from math import sin, cos, pi, radians
# parameters ------------------------------------------------------------------
tw = 3  # - tip width
sa = 45 # - start angle (degrees)
nc = 6  # - notch count
nd = 60 # - notch depth % (controls LE/TE ratio)
tc = 8  # - TE concavity (degrees)
tl = 50 # - TE length
# conversions -----------------------------------------------------------------
sa,ca,tc = radians(sa),radians(sa),radians(tc) # math operates with radians
nd = nd*.01         # convert percentage
tl = tl/float(nc+1) # convert TE length to TE segment length
tc = tc/float(nc*2) # convert TE concavity to half notch concavity
na = 2*ca/nc        # notch angle without tc (same as TE notch deflection)
# all notches are vertical, only calculate angles once
cpa = na/2+tc-pi/2  # control point angle of notch
lwa = (cpa-pi/2)/2  # left wall angle of notch

The second block sets up utility classes for calculations on lines, points, and splines. These classes represent their respective concepts, and allow themselves to be expressed as Rhino commands.

# classes ---------------------------------------------------------------------
class Point:
    '2D Point from x and y values.'
    def __init__(self, x, y):
        self.x,self.y = float(x),float(y)
    def __str__(self): # rhino script format
        return '_point '+self.pt()
    def pt(self):
        return '%f,%f'%(self.x,self.y)
    def to(self,a,m):
        'Make new line from point: angle a, length m.'
        return Line(Point(self.x,self.y),
                    Point(self.x+cos(a)*m, self.y+sin(a)*m))
    def toP(self,p):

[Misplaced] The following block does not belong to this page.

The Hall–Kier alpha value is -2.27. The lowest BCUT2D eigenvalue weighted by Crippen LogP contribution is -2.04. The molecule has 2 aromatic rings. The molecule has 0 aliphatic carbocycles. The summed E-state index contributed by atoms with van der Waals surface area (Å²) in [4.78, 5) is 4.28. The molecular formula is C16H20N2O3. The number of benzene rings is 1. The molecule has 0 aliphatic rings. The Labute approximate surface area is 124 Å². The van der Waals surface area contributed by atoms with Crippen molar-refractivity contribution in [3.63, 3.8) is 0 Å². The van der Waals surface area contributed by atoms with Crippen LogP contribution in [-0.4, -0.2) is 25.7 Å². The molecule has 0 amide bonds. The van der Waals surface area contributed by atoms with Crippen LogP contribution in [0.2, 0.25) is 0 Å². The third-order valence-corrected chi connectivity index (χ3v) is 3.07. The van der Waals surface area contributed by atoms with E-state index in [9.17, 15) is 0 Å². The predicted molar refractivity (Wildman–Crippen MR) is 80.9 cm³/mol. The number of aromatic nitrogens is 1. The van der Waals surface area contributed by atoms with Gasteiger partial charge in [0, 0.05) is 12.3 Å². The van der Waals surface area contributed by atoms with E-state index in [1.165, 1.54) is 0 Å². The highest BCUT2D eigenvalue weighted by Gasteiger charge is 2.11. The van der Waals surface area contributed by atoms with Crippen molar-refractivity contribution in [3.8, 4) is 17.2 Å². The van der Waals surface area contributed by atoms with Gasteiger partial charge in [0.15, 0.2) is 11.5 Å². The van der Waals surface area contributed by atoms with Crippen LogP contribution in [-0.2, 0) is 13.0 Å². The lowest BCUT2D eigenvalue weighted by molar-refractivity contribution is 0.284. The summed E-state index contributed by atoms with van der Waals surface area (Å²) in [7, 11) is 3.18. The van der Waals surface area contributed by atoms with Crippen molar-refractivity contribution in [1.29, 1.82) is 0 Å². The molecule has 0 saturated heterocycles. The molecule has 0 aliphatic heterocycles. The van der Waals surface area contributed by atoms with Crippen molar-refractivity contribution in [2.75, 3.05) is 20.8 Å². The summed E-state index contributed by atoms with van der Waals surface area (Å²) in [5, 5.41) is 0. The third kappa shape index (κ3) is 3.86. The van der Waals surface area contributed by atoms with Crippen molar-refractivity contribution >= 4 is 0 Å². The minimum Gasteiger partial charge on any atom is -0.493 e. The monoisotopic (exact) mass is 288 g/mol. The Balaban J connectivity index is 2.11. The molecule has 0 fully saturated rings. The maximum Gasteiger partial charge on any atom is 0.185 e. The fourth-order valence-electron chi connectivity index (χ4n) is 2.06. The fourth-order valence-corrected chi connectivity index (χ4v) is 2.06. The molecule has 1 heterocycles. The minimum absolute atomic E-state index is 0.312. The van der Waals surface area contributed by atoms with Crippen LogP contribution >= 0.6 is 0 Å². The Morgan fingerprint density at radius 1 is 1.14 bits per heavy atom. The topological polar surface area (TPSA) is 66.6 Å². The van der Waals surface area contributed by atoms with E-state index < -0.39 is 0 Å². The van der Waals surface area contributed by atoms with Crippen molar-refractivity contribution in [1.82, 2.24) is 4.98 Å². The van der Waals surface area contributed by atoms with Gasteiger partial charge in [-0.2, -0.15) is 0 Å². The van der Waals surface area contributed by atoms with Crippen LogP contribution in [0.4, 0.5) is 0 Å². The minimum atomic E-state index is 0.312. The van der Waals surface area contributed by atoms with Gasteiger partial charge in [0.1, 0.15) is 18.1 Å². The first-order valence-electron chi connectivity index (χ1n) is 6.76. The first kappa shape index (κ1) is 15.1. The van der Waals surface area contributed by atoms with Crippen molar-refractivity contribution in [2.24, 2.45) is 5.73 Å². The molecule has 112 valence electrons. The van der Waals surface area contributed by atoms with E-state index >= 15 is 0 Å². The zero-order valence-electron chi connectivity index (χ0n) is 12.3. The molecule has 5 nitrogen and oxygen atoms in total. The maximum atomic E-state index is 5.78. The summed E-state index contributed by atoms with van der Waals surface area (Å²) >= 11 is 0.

'Make new line to Point.'
        return Line(self,p)
class Line:
    'Line segment from two Points.'
    def __init__(self, p1, p2):
        self.p1,self.p2 = p1,p2
    def __str__(self): # rhino script format
        return '_line %s %s'%(self.p1.pt(),self.p2.pt())
    def mid(self):
        return Point((self.p1.x+self.p2.x)/2,(self.p1.y+self.p2.y)/2)
    def intersect(self, line):
        'Intersection of two lines. Intersects can occur outside of segment.'
        # see http://local.wasp.uwa.edu.au/~pbourke/geometry/lineline2d
        denom = (line.p2.y-line.p1.y)*(self.p2.x-self.p1.x)- \
        #If the denominator is 0 then the two lines are parallel.
        if 0==denom: raise # todo: error handling
        ua = ((line.p2.x-line.p1.x)*(self.p1.y-line.p1.y)- \
        return Point(self.p1.x+ua*(self.p2.x-self.p1.x), \
    def to(self,a,m):
        'Make new line followng this one: angle a, length m.'
        return self.p2.to(a,m)
    def toP(self,p):
        'Make new line followng this one: to Point.'
        return self.p2.toP(p)
    def toY(self,a,y):
        'Make new line followng this one: angle a, ends at location ?,y.'
        al = self.to(a,1)                # angle 'a' line
        hl = Line(Point(0,y),Point(1,y)) # horizontal line at y
        return Line(Point(self.p2.x,self.p2.y),al.intersect(hl))
class Spline:
    'Spline from three Points.'
    def __init__(self, p1, p2, p3):
        self.p1,self.p2,self.p3 = p1,p2,p3
    def __str__(self): # rhino script format
        return '_curve %s %s %s _enter'%(self.p1.pt(),self.p2.pt(),self.p3.pt())

The third block is where the heavy lifting happens. The code sets a starting location and draws lines for each trailing edge segment and splines for each notch. The key thing that happens here is that the center control point for the spline is defined so that each notch creates a concave juncture at the trailing edge (when the tc parameter is positive).

# start of main code ----------------------------------------------------------
print '_selall\n_delete' # clear previous drawing
start = Point(0,0)
te = start.to(ca,tl);                     print te # virtual trailing edge
tip = start.toP(Point(0,tw));             print tip
ete = tip.toP(te.p2);                     print ete # extended trailing edge
for i in range(nc):
    # notch splines
    depth = (1-nd)*te.p2.y
    lsw = te.toY(lwa,depth)             # left spline wall
    mnl = lsw.to(pi/2,1)                # mid notch line
    cpl = te.to(cpa,1)                  # control point line